CERN 2019 WorldWideWeb Rebuild – A team of programmers gathered together at CERN to celebrate 30 years of the web. This involved getting the first browser working again. You can see a breakdown of this here. This site provides a useful provocation for appreciating where we have come.
Programming as translation – Alvaro Videla uses the frame of translation to understand the biases and choices inherent in capturing the world in code. Discussing the work of Umberto Eco, Videla suggests that we need to focus on ‘almost the same thing’. This act of negotiation recognises the bias and interpretation inherent in the act of coding, as well as impact this then has on the thing being described.
Momo Is Not Trying to Kill Children – Taylor Lorenz explains that the ‘MOMO challenge’ is another hoax built around fear and hysteria. The real issue is that the internet is changing the world of young people with much of this out of our control. In part, this is something Julian Stodd touches upon in his discussion of the algorithmic wars. Some other read on digital control is Alexandria Samuel’s discussion of parenting styles, Cory Doctorow’s reports on griefers and Alex Hern’s news about YouTube comments and paedophilia.
Can AltSchool—The Edtech Startup With $174M From Billionaires Like Zuckerberg And Thiel—Save Itself From Failure? – This is a fascinating look at the hype and promise surrounding AltSchool. I know schools change over time, but it must be an odd space to be in somewhere that is so open about adapting and evolving much of what it does. The story of investment in Venilla’s vague outline has me thinking about Audrey Watters’ post about interconnected nature of technology investment. This is a useful read alongside Ben Williamson’s Big Data in Education.
The deadly truth about a world built for men – from stab vests to car crashes – In an edited extract from Invisible Women: Exposing Data Bias in a World Designed for Men, Caroline Criado Perez investigates the end of the average man. From heating in offices, cancer research, weight of building equipment, gender ‘neutral’ toilets, size of mobile phones, voice recognition systems, crash test dummies and the fitting of protective vests, Criado Perez highlights many of the gender imbalances created by thinking first about males. I am reminded of Geert Lovink comment on Team Human about the way technology is often designed for women, not by women. This would be an interesting investigation in school for design and technology to investigate who schools benefit more and possible suggestions or solutions.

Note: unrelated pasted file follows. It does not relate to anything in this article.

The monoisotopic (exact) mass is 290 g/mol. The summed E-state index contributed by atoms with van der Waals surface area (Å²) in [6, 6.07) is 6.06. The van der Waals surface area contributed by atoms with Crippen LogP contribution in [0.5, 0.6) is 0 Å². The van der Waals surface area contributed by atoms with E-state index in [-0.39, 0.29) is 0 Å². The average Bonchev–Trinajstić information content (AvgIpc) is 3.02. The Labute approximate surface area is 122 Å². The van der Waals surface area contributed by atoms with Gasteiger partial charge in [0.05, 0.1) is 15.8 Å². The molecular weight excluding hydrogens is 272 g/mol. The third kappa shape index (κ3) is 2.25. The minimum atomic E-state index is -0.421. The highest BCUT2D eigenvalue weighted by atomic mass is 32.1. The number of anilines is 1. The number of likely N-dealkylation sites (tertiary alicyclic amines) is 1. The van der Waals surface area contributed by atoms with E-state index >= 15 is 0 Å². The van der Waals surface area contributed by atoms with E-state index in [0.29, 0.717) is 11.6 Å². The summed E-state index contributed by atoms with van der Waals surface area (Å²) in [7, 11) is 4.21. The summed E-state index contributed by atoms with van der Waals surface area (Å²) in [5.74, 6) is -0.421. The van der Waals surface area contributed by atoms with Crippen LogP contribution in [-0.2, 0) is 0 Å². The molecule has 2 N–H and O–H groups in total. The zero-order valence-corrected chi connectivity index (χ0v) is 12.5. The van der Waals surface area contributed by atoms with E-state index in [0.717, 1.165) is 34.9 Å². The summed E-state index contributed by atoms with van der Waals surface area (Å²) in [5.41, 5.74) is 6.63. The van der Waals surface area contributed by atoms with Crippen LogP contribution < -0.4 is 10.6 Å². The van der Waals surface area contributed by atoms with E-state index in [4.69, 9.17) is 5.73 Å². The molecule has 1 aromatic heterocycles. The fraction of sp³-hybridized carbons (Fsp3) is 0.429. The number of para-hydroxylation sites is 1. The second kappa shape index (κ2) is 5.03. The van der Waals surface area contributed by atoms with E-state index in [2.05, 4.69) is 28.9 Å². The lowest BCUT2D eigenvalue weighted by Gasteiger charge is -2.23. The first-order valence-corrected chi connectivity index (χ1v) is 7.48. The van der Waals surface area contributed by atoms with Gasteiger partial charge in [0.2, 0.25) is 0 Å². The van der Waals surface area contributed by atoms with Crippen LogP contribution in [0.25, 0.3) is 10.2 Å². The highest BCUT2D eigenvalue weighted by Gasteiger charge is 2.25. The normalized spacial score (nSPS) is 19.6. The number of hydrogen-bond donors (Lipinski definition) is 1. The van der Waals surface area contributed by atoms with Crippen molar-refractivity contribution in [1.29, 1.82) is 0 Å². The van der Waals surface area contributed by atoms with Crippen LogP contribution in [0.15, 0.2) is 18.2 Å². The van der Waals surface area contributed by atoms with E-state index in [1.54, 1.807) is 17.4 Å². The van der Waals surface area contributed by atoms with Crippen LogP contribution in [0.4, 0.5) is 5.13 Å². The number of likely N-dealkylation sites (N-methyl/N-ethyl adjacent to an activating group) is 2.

All the Bad Things About Uber and Lyft In One Simple List – Angie Schmitt compiles a number of negative effects associated with Uber and Lyft. They include an increase in driving, predominantly operating in transit-friendly areas, often replacing biking and walking, hurting transit and hoarding data. It is interesting to consider this disruptive innovation alongside a wider discussion of the future of public transport.
Are we on the road to civilisation collapse? – In an article a part of a new BBC Future series about the long view of humanity, Luke Kemp unpacks the historical reasons that have contributed to the fall of past empires. These reasons include climate change, inequality, increasing complexity and demand on the environment. Although Kemp suggests there are reasons to be optimistic, he also warns that the connected nature of today’s civilization has made for a rungless ladder where any fall has the potential to be fatal.
Oh God, It’s Raining Newsletters – Craig Mod takes a dive into the world of the newsletter. This includes an investigation of the platforms, as well as some ‘good people’ with newsletters. He makes an interesting observation that many writers are now doing their best work in newsletters. This makes me wonder how ‘newsletters’ as a form fit within the discussion of the development of blogs over time. Another post that is worth reading on the topic is Simon Owens’ ‘Email newsletters are the new zines’.
Balinese Hinduism – In the first post of a new series looking at different beliefs, Chris Betcher reflects on his time spent in Bali their practice of Hinduism. This is more than Betcher’s attempt to write a Wikipedia page, instead he is open about the different customs and his particular experiences. In some ways this reminds me of John Safran’s documentary series, John Safran vs. God. I look forward to following this series throughout the year.
Read Write Respond #038
So that is January for me, how about you? As always, happy to hear.